I expect that most of us have become familiar with phrases like, “We all bleed red,” “There’s only one race: the human race,” and “I don’t see color.” They’re part of the colorblind mentality that has become commonplace in our vernacular. We tell our children, “It's rude to talk about other people’s skin color,” and hush their curious questions. And honestly, being colorblind is an intriguing idea, isn’t it? It allows us to focus on the idea of a commonality (we are all humans), while enabling us to avoid addressing cultural and ethnic differences (something we may find difficult and uncomfortable). But I wanted to know whether or not this colorblind approach to racial harmony was actually building unity in the Church and whether it was actually biblical, so I began asking questions.
As I started digging into this idea, I had to confront the fact that I felt awkward, uncomfortable and scared to talk about ethnic and cultural differences with others. I am often afraid that I'll say something wrong or insult someone in my ignorance, so I'd rather just avoid the topic. But do you know who I've found time and time again doesn't feel uncomfortable talking about ethnic and cultural identities? People of color! A friend of mine, an African American woman, communicated this so beautifully to me by saying, “Aurlyn, the most unloving thing people say to me is, ‘I don't see color.’ ‘Cause you know what? Every day, the first thing I see when I look in the mirror is my brown face.” In that moment, sitting with a friend at breakfast, I realized that by saying, “I don't see color,” I was actually saying, “I don't see you.”
Colorblindness falls out of sync with God’s enthusiastically multiracial grand mission of world redemption.
When we address the tensions in our society between different ethnic and cultural backgrounds by saying, “I don't see color,” we are misdiagnosing and misaddressing the problem. We are essentially saying that color is the problem; therefore, if color goes away, we can all live in perfect unity. However, color, culture and ethnic differences aren't the real problem; the problem is the varying levels of value that we attribute to these unique backgrounds. The solution, therefore, will not be found in ignoring the differences but in identifying them, discussing them and learning what is beautiful and valuable about each culture and background. When we elevate one another and cherish our differences, we reflect God's heart for a diverse body—one body with many members (1 Cor. 12:12).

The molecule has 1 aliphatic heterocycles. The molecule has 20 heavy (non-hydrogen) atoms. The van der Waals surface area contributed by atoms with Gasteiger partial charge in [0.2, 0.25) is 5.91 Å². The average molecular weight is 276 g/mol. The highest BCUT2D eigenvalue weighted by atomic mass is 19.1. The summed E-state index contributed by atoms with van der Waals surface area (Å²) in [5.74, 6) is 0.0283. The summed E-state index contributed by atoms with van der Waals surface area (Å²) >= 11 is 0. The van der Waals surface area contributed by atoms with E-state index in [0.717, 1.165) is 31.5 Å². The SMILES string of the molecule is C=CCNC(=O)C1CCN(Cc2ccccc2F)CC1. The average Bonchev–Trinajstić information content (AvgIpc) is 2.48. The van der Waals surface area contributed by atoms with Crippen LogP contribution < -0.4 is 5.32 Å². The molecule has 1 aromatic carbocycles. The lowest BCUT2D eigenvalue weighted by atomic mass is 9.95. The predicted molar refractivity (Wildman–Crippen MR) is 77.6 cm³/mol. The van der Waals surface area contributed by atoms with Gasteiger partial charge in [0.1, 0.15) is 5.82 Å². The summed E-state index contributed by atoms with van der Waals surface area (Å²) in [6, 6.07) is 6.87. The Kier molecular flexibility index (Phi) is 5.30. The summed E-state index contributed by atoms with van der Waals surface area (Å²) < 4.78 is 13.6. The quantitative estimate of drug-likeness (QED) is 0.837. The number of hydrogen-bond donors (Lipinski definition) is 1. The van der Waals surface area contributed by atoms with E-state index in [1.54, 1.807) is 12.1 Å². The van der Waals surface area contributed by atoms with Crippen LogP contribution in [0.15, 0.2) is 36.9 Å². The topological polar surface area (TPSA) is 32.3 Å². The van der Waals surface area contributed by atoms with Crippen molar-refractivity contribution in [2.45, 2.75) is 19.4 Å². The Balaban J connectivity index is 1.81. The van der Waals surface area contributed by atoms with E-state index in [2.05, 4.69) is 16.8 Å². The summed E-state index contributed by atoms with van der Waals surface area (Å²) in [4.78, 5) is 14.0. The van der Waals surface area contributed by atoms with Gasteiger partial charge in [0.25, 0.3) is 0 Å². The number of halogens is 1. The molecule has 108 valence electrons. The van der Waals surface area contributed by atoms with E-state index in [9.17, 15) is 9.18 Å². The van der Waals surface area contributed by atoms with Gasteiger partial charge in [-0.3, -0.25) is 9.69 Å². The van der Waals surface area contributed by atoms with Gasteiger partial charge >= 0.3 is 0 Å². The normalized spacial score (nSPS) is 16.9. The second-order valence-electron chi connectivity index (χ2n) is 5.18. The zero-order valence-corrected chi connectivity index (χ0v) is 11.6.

Colorblindness falls out of sync with God’s enthusiastically multiracial grand mission of world redemption (Gen. 12:1-3; Ps. 67:2; Rev. 21:24). Jesus affirms the diverse nature of His bride, full of members from every tribe, tongue and nation (Rev. 5:9; 7:9), a fulfillment of His promise to Abraham. The word “nation” here is translated from the Greek word “ethos,” which is the root of our modern term “ethnicity,” and was used to denote culture groups. Jesus is never seen neglecting or denying the different cultures within His creation. Instead, He celebrates them and draws them all to Himself.
When Paul says, “There is neither Jew nor Greek, there is neither slave nor free, there is no male or female, for you are all one in Christ Jesus,” many Christians have taken this to mean that Paul is espousing a colorblind perspective (Gal. 3:28). But if we look closer, we see that the opposite is actually true. Dr. Jarvis Williams, associate professor of New Testament Interpretation at Southern Baptist Theological Seminary, notes, “Paul's remarks are shocking in Gal. 3:28, not because he asserts ethnic and social distinctions no longer exist, but because he contends that they do not determine one's status within the Abrahamic family.” Paul, speaking to common hierarchies within that society—free over slave, male over female, Jew over Greek—reminds the church at Galatia that we are all equally broken before the cross.